VSTO & .NET & Excel

March 29, 2012


Filed under: .NET & Excel, COM Add-ins, Excel, VSTO & Excel, XLLs — Dennis M Wallentin @ 3:49 pm

Bill Jelen, MrExcel, has marked this week to honor the VLOOKUP function in MS Excel. Around the online Excel development community You will find contributions, usually blog posts, that gives various aspects for using or not VLOOKUP.

I thought it would be interesting to create a case and see how VLOOKUP can be part of  VB-solutions. Actually, for several years ago I did similar solutions but with classic VB (VB6) for a customer. Imagine that we have a price list for our products. Because of the frequent price updates the company has decided to store it in a MS Excel workbook. To keep it very simple for the sales staff they use a standalone VB-solution where they select products, retrieve the price for each product item and add some additional information manually to get a total price.

As most Excel developers should know, we can acquire data from workbooks in several ways. The most common approach is to treat the workbook as a flat database table. Technically we either use classic ADO or DAO to connect to the database table and using a SQL query to get the wanted records. This is a smooth solution but it assumes that the ADO/DAO library is available on all computers that will use the solutions. To avoid a situation where we must check if the library is installed or not we can use a solution where we automate Excel and execute the VLOOKUP function to get the wanted data. Practical we get a robust solution that is not depended on ADO/DAO and when working with small data sets the performance is fully acceptable.

The following screen shot shows how the price list workbook looks like:

As we can see it’s a simple table that is manually updated.

The next screen shot shows the VB-solution in action. The product list is picked up from a storage system. Sales person starts to select the products he/she wants to calculate the prices for, retrieve the prices, add number of items and then get a total price per product. The total prices including freight etc. is done in another part of the VB-solutions:

As You can see it’s a simple tool to work with. The last piece of the solution is the code I use to retrieve the prices and populate the DatagridView with.

The following code is in use and is executed when clicking on the Get Price button control:

Imports Excel = Microsoft.Office.Interop.Excel
Imports System.Runtime.InteropServices

Public Class Form1

Private Sub btnVLOOKUP_Click(sender As System.Object, e As System.EventArgs) _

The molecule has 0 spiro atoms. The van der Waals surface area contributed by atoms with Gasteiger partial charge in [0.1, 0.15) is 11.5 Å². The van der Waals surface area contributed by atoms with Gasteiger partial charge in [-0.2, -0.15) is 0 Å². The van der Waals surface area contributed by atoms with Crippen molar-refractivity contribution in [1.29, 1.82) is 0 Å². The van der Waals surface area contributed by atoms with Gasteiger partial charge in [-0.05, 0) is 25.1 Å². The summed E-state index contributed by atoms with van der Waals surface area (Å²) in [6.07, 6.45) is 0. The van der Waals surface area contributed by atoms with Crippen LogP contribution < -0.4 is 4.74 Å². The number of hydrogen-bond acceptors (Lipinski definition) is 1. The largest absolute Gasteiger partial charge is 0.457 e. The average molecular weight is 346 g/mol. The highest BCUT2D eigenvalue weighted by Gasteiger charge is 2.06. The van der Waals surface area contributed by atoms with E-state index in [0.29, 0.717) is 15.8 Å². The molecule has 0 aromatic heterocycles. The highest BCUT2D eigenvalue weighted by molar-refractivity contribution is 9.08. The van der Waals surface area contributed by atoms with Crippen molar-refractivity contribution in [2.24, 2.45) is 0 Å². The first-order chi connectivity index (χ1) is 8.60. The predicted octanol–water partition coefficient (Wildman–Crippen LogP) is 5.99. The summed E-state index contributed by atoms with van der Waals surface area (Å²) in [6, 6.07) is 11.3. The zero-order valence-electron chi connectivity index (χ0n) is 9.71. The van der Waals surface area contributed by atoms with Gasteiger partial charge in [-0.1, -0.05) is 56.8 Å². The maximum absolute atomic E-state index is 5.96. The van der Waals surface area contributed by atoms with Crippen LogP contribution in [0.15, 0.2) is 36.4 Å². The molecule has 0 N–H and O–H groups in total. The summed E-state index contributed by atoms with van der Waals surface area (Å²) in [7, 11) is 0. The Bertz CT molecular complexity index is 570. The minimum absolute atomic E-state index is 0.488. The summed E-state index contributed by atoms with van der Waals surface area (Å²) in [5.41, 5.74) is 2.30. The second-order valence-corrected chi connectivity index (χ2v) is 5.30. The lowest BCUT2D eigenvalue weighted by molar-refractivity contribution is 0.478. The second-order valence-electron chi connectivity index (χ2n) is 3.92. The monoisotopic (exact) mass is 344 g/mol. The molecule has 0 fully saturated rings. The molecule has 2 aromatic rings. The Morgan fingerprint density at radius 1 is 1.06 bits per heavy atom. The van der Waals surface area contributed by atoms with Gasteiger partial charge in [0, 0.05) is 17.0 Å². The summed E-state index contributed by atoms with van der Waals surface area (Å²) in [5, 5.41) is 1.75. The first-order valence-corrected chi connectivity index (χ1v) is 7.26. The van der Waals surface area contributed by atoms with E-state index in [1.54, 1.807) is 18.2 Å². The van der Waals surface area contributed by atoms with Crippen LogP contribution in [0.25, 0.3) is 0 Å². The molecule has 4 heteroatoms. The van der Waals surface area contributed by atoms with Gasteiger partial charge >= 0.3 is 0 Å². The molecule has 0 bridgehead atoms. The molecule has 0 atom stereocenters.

Handles btnVLOOKUP.Click

Dim Location As String = Environment.GetEnvironmentVariable("USERPROFILE") _
.ToString() + "\Documents\Product Lists\"

Dim File As String = "'" + Location + "[P_List_2011.xlsx]ProductList'!R1C2:R78C3,2,0"

Dim itemChecked As Object

If Me.CheckedListBox1.CheckedItems.Count = 0 Then
MessageBox.Show("Please select at least one product.")
Exit Sub
End If

Dim xlApp As New Excel.Application


For Each itemChecked In Me.CheckedListBox1.CheckedItems

Dim Price As String = String.Empty

'Here we do the lookup based on the selected product name.
Price = xlApp.ExecuteExcel4Macro("VLOOKUP(""" + itemChecked.ToString() _
+ """," + File + ")")

Dim rowValues As String() = New String() {itemChecked.ToString, Price.ToString}

'Add the row with data to the data grid,
Me.dgwPList.Columns(0).AutoSizeMode = DataGridViewAutoSizeColumnMode.AllCells


Catch ex As Exception




End Try

'Cleaning up.
If Not xlApp Is Nothing Then
End If


End Sub

Edit: I intentionally used the XLM macro program to show that we can still use it and with VB.NET. I thought that someone would point out that it can also be done by using xlApp.WorksheetFunction.VLookup. My friend Ken Puls, ExcelGuru, finally pointed it out.
Kind regards,



  1. Hi Dennis,

    I use ADO late binding to overcome problems with ADO libraries. Apparently it is slightly slower and lacks of intellisense, but for me works OK.


    Comment by Leszek — March 29, 2012 @ 10:10 pm

    • Hi,
      ADO late binding is a good option. OK, it exist some performance penalty compared with early binding. But if early binding is not an option then we should not compare 😉

      Kind regards,

      Comment by Dennis M Wallentin — March 29, 2012 @ 11:59 pm

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